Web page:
Published April 11, 2013
Hazel Park High begins upgrading athletic complex
By Andy Kozlowski firstname.lastname@example.org
HAZEL PARK — The track at Hazel Park High is so dilapidated that meets can no longer be held there. Yet the track is just one part of an aging athletic infrastructure that is falling apart and in dire need of repair.
The time has come to update not just the track, but also the tennis courts, baseball and softball diamonds, football and soccer fields, and the scoreboards, lighting, fencing, bleachers and other features dating back decades.
Work on the athletic complex began mid-April and is expected to continue through Sept. 15. In addition, work on infrastructure for technological advancements will begin this summer, increasing data speed and setting the stage for new tech in classrooms district-wide. Roofing and parking lot repairs or replacements are also in the cards.
The construction budget for the athletic complex is around $2.6 million. All bond work should be done by the end of 2014. In the meantime, the district is working on relocating all athletic events for this spring and summer.
The work is the result of two proposals that voters approved last August. The first measure was an $8 million bond to buy new technology and to improve the schools and athletic facilities. The tax levy will be repaid throughout 20 years.
The second measure was a building and site sinking fund, raising roughly $304,340 each year for five years. This money can only be spent on fixing and maintaining existing facilities; it cannot be used for operating costs or other expenses, such as teacher, administrator or staff salaries.
All told, voters approved 3.1 mills between the school improvement bond and the building and site sinking fund. The district gets $1 for every $1,000 of taxable value, times the millage rate.
Fred Nix is the owner’s representative for the district during the renovation process. He has been with the district a long time, attending Hazel Park schools as a student before returning as a teacher and coach and then working his way up to administration.
“I’ve seen the facilities come and go since I was a little kid,” Nix said. “The present athletic facility was brand new back in 1960, which was my freshman year of high school. At the time, it was a cinder track. The first upgrade to the track was in the ’70s — one of the first in Oakland County to get an all-weather track, which is a blacktop with a rubber coating.
“But being the first ones on the block to get the new stuff means we’re the first for our stuff to become old, and that’s what happened,” he said. “In time, it became a point of trying to maintain things, yet they fell into disrepair. The track was the main springboard for people to start looking around and realize it’s not just the track — we have other problems, too.”
Now the district is moving to fix them.
At the baseball and softball fields, the following items will be new or replaced: the backstop, field drainage, dugouts, infield soil mix, sod, irrigation, bleachers, batting cage, field fencing, scoreboard, flagpole, storage unit, bases, concrete areas (as needed) and bullpen. The baseball field will also have a new or replaced press box.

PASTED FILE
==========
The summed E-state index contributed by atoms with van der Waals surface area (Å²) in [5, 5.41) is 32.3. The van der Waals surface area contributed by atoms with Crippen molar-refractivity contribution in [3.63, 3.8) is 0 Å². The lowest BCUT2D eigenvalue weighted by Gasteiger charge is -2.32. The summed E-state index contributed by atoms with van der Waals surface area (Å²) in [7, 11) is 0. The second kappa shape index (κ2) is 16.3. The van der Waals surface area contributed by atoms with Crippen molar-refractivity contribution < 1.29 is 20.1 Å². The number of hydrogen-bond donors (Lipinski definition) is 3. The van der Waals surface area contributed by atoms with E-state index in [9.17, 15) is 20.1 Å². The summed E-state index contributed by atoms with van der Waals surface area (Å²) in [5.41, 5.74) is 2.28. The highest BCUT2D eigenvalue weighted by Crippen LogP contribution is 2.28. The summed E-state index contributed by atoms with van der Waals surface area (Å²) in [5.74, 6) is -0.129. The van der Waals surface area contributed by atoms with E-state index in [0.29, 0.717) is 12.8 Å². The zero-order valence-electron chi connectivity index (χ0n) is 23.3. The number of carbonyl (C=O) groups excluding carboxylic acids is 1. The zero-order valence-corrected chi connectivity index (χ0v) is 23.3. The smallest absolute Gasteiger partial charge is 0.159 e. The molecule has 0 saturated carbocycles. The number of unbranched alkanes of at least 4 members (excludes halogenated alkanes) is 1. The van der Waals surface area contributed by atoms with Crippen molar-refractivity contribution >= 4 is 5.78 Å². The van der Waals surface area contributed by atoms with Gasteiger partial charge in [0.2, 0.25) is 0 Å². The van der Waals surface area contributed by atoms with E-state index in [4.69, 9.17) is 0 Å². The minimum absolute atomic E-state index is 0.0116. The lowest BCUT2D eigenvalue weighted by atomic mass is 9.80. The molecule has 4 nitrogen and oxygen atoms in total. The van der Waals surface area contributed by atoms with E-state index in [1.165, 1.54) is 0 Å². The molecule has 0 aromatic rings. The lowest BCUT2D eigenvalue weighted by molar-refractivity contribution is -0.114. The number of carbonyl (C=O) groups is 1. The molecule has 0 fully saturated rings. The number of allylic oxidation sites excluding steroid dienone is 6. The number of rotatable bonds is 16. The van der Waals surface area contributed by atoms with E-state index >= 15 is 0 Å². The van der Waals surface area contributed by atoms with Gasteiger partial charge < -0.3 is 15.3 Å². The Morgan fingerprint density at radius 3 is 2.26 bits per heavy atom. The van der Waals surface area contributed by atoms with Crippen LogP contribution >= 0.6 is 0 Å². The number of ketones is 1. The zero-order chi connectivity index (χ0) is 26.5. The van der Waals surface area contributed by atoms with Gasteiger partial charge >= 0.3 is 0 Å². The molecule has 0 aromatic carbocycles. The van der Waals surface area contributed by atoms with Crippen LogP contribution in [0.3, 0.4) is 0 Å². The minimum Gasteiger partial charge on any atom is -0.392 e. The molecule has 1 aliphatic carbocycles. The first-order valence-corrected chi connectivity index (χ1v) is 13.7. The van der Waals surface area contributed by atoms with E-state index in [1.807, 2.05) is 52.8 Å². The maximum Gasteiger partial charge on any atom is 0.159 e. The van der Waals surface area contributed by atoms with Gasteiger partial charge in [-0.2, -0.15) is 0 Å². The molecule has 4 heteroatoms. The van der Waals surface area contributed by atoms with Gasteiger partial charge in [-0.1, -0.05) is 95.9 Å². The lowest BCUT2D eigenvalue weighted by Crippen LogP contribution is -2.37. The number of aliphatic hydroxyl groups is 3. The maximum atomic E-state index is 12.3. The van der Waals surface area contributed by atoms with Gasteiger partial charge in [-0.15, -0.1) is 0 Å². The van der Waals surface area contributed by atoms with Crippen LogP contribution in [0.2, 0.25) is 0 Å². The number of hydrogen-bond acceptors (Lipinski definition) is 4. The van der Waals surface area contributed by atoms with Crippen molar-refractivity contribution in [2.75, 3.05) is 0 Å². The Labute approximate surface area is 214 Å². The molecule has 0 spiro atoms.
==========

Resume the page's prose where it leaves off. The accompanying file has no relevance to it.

For the football field and soccer field, new or replaced items include new lighting, from eight poles to four poles with energy-saving fixtures; soil, sand and concrete sub-surface to support new turf; a low-maintenance artificial turf, as opposed to grass turf; the relocation of an electrical transformer; fencing as needed; and the scoreboard.
At the tennis courts, new or replaced items include soil, sand and asphalt sub-surface, as well as a new playing surface, practice boards, fencing, security lighting, concrete (as needed), and nets and posts.
A new multi-purpose practice area, some 70 to 80 yards of marked artificial turf, will be established between the baseball and softball fields, running east and west. This area is expected to be used by baseball, softball, football and soccer players, as well as the marching band program and physical education classes.
After the demolition of every item, except the entry structures to the campus and the visitor and home bleachers, everything from the subsoil to the fencing will be replaced, with the entirety of perimeter fencing between the apartment complex to the north and the neighboring homes on the east being replaced by a new 8-foot chain-link fence.
In addition, a new 6-foot fence will span the complex along Hughes in most areas, with some 4-foot crowd-safety fencing installed around the baseball and softball backstop area along Hughes, as well.
There is also talk of possibly incorporating storage facilities for sports and maintenance equipment.
Jamie Knapp, principal of Webb Elementary, and head of the citizens committee that headed up the bond issue, said there was initially some question as to whether certain athletic facilities would be located on campus, but the way it worked out, everything is going to be centrally located at Hazel Park High.
“Everything will be on campus, so we won’t have to travel for practice,” Knapp said. “We’re just so appreciative to the citizens of Hazel Park because they came through for our schools, our kids and our community by passing the bond. It’s an exciting time.”